Don't make the common mistake of remodeling or designing your home's bathroom with only the present in mind; your family's needs could change, or you may take on a caregiver role for a relative. It makes most sense to design bathrooms that embrace aspects to make your space not only stylish, but accessible and safe, too.
Keep the following elements in mind when designing and remodeling your bathroom:
Try to configure appliances and fixtures to result in the largest floor space possible. This will allow for easier maneuvering of wheelchairs or walkers, and makes it possible for any user a clear path to the various areas of the bathroom. Opening up the floor space allows for bathing children or pets, while also making the space more accessible to anyone with a mobility issue or physical limitation.
Flood the room with light, and use both ambient and task lighting to accommodate all of the things that you do in this space. Shadows and dim lighting can result in accidents or injuries, and this is an instance where more is best. Keep light switches or dimmers in easy-reach and clearly marked.
Wider doorways are a practical option when redesigning or remodeling your bathroom, and this permits people in wheelchairs or with walkers to come and go freely. Keep the saddles and sills around the doorways flush to the floor to avoid anyone tripping or stubbing their toe.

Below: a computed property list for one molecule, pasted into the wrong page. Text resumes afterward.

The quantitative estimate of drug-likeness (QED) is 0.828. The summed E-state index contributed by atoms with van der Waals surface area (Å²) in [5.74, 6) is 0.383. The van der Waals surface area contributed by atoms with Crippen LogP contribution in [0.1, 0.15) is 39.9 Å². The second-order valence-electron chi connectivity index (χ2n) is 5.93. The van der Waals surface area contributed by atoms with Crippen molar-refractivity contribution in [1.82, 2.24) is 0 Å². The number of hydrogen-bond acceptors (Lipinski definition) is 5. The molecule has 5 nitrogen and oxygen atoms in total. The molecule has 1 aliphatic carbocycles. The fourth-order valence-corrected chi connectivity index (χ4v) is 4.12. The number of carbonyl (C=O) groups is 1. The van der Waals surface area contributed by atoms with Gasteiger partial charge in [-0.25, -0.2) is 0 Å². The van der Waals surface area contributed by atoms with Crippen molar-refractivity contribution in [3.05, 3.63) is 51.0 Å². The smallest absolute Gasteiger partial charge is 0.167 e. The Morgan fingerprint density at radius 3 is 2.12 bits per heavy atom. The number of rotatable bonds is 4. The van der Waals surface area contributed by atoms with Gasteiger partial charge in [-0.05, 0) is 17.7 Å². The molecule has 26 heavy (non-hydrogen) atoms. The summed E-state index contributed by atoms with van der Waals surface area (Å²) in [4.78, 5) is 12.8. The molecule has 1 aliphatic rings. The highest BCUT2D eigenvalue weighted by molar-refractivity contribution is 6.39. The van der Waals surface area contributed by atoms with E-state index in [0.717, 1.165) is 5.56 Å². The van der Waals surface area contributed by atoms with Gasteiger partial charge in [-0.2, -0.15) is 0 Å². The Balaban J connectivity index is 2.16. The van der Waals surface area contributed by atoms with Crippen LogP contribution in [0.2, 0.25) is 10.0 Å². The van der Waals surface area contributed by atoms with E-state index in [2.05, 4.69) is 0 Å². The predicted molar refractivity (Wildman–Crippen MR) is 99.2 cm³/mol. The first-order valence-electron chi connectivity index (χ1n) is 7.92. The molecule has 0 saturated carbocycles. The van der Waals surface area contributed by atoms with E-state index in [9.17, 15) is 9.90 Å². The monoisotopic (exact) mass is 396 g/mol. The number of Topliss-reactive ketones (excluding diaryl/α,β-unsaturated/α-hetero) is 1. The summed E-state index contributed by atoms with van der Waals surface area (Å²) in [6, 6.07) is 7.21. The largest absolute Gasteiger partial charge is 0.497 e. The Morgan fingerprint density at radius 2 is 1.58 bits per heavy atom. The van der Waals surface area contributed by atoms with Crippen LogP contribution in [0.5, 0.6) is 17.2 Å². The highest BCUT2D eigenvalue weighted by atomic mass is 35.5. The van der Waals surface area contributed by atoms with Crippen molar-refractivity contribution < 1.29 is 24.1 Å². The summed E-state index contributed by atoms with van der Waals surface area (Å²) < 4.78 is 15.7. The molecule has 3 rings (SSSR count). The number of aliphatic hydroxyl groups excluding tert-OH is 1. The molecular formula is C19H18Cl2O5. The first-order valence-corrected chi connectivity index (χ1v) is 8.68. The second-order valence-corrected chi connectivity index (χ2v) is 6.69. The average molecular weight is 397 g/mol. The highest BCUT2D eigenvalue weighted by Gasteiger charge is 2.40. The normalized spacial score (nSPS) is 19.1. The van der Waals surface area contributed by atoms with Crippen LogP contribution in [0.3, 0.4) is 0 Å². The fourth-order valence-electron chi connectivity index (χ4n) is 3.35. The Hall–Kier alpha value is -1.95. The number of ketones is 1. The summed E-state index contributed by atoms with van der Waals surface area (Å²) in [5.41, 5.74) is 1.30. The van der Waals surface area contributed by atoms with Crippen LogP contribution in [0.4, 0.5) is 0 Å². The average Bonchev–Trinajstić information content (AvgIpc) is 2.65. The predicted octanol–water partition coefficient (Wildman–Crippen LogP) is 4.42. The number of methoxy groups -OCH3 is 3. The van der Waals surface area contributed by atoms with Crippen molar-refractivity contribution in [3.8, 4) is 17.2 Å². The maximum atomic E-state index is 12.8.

There are some contemporary, stylish fixtures that are adapted to the needs of those with physical limitations or disabilities. These don't have to look bulky or boxy, and manufacturers offer impressive selections of toilets, sinks, and shower enclosures in a wide range of colors and styles. Even something as simple as raising the height of the toilet a couple inches can make a big deal for someone who has issues getting up or down, as will choosing showers that offer grip bars and low thresholds.
For the most convenient faucets and taps, choose larger handled variations that are easier for hands to turn on or off. Some taps offer colored handles that can help younger users or those with limited vision. This could help eliminate the risk of being accidentally burned.
Designing the bathroom with future needs in mind makes sense and could save money in the long-run and save costly modifications or adaptive equipment. Keep your home's bathroom accessible and safe for your family now, and well into the future, too.